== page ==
Local Businessman Indicted on Fraud, Money Laundering Charges
Michael Wayne Harding Faces Seven Counts
|U.S. Attorney’s Office September 13, 2012|
CHARLOTTESVILLE, VA—A federal grand jury sitting in the United States District Court for the Western District of Virginia in Charlottesville has indicted a local businessman on a variety of fraud and money laundering charges.
In an indictment returned under seal on September 12, 2012 and unsealed this afternoon following the defendant’s initial court appearance this morning, the grand jury has charged Michael Wayne Harding, 59, of Albemarle County, in a seven-count indictment.
Harding has been charged with two counts of mortgage fraud, two counts of money laundering, and three counts of bankruptcy fraud.
According to the indictment, Harding was the president and sole employee of a company called HMC Holdings. On numerous occasions, Harding is alleged to have secured mortgages for properties HMC Holdings owned based on improvements that had been made to those properties. However, in order to secure the mortgages, Harding was required to provide the mortgage companies with proof that work had been done to the properties. Harding is alleged to have created fake invoices in order to secure the mortgages.
The indictment also alleges that after being issued checks by the mortgage companies intended for the contractors, Harding took those checks to local businesses and had the funds converted for his own personal use.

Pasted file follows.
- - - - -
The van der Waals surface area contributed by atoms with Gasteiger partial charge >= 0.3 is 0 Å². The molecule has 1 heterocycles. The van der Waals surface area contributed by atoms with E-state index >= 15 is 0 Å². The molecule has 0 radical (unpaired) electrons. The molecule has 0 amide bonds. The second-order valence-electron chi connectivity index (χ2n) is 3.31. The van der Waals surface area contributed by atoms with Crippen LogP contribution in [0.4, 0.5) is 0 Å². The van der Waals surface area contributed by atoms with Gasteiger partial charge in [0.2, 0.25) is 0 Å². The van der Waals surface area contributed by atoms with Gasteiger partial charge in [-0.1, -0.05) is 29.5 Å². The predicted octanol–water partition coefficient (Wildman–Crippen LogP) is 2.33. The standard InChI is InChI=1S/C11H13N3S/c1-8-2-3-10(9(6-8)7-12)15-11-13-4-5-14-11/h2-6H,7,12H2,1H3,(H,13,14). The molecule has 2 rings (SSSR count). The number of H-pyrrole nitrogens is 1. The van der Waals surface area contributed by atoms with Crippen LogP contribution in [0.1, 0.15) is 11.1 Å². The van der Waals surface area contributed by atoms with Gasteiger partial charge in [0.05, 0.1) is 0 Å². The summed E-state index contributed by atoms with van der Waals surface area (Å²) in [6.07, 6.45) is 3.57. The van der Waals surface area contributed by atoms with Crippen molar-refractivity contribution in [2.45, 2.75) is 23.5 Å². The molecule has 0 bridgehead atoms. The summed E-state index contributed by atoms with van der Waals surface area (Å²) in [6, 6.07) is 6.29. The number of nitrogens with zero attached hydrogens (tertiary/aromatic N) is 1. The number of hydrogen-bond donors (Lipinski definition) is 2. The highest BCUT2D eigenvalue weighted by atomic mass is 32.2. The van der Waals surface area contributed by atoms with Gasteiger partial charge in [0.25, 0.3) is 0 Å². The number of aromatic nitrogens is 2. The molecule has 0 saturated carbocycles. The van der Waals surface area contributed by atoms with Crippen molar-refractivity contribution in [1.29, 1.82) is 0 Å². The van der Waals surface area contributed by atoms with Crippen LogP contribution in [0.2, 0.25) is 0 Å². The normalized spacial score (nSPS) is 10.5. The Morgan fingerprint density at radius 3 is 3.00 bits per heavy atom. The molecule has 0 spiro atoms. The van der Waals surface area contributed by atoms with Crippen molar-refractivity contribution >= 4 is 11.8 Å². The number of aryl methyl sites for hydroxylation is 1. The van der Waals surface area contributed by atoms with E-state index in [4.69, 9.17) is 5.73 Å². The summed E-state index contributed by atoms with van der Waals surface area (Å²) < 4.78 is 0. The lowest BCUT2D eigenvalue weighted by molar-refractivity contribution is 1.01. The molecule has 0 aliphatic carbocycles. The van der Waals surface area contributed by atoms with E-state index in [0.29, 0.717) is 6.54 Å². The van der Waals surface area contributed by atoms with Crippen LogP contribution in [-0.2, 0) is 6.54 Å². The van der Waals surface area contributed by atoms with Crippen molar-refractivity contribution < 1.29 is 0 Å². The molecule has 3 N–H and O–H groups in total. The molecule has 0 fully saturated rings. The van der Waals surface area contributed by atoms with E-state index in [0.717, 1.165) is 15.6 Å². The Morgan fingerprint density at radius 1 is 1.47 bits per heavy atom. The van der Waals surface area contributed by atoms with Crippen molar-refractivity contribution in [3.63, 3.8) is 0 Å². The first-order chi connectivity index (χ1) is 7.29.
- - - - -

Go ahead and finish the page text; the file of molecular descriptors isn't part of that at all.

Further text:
In April 2011, Harding filed bankruptcy. The indictment alleges that during his bankruptcy proceedings Harding filed false monthly operating reports, failed to deposit all income into his debtor-in-possession account, which is required, and lied about forging signatures on releases, liens and deeds of trust.
If convicted, the defendant faces a maximum possible penalty of up to 30 years in prison and/or a fine of up to $1,000,000 on each mortgage fraud charge, a maximum possible penalty of up to 20 years in prison and/or a fine of up to $500,000 on each money laundering charge, and a maximum possible penalty of up to five years in prison and/or a fine of up to $250,000 for each bankruptcy fraud charge.
The investigation of the case was conducted by the Albemarle County Commonwealth Attorney’s Office, the Virginia State Police, the Federal Bureau of Investigation, IRS Criminal Investigation, and the Office of the United States Trustee. Special Assistant United States Attorneys Matt Quatrara, Elliott Casey and Assistant United States Attorney Ronald Huber are prosecuting the case for the United States.
A grand jury indictment is only a charge and not evidence of guilt. The defendant is entitled to a fair trial with the burden on the government to prove guilt beyond a reasonable doubt.